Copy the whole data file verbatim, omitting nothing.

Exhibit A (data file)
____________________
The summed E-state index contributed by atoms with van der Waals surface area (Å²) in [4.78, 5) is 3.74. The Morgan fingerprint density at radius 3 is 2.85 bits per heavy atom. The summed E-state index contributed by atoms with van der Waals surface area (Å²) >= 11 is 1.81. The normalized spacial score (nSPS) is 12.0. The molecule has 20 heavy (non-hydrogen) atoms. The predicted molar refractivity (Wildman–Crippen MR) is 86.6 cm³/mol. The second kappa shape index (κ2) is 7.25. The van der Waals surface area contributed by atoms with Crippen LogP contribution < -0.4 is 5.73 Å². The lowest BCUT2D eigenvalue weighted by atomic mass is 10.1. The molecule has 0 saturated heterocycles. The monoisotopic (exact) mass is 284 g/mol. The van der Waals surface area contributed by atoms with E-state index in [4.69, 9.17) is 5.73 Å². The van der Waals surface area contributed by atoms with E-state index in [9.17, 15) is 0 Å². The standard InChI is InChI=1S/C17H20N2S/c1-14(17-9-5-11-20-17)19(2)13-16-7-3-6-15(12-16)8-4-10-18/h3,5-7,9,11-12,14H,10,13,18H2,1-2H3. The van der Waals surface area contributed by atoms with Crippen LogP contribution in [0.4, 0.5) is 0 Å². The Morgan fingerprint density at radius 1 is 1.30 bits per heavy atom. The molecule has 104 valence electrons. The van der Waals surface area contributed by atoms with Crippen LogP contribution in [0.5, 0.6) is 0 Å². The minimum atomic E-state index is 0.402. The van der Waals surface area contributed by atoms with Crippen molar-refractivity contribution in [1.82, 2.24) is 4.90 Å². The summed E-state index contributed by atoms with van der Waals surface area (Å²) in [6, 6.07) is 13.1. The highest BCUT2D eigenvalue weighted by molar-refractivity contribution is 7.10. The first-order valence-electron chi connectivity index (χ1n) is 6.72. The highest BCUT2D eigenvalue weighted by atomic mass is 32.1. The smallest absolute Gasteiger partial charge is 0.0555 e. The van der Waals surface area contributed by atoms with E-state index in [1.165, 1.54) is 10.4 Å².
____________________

The summed E-state index contributed by atoms with van der Waals surface area (Å²) in [4.78, 5) is 3.74. The Morgan fingerprint density at radius 3 is 2.85 bits per heavy atom. The summed E-state index contributed by atoms with van der Waals surface area (Å²) >= 11 is 1.81. The normalized spacial score (nSPS) is 12.0. The molecule has 20 heavy (non-hydrogen) atoms. The predicted molar refractivity (Wildman–Crippen MR) is 86.6 cm³/mol. The second kappa shape index (κ2) is 7.25. The van der Waals surface area contributed by atoms with Crippen LogP contribution < -0.4 is 5.73 Å². The lowest BCUT2D eigenvalue weighted by atomic mass is 10.1. The molecule has 0 saturated heterocycles. The monoisotopic (exact) mass is 284 g/mol. The van der Waals surface area contributed by atoms with E-state index in [4.69, 9.17) is 5.73 Å². The van der Waals surface area contributed by atoms with E-state index in [9.17, 15) is 0 Å². The standard InChI is InChI=1S/C17H20N2S/c1-14(17-9-5-11-20-17)19(2)13-16-7-3-6-15(12-16)8-4-10-18/h3,5-7,9,11-12,14H,10,13,18H2,1-2H3. The van der Waals surface area contributed by atoms with Crippen LogP contribution in [0.4, 0.5) is 0 Å². The Morgan fingerprint density at radius 1 is 1.30 bits per heavy atom. The molecule has 104 valence electrons. The van der Waals surface area contributed by atoms with Crippen LogP contribution in [0.5, 0.6) is 0 Å². The minimum atomic E-state index is 0.402. The van der Waals surface area contributed by atoms with Crippen molar-refractivity contribution in [1.82, 2.24) is 4.90 Å². The summed E-state index contributed by atoms with van der Waals surface area (Å²) in [6, 6.07) is 13.1. The highest BCUT2D eigenvalue weighted by molar-refractivity contribution is 7.10. The first-order valence-electron chi connectivity index (χ1n) is 6.72. The highest BCUT2D eigenvalue weighted by atomic mass is 32.1. The smallest absolute Gasteiger partial charge is 0.0555 e. The van der Waals surface area contributed by atoms with E-state index in [1.165, 1.54) is 10.4 Å².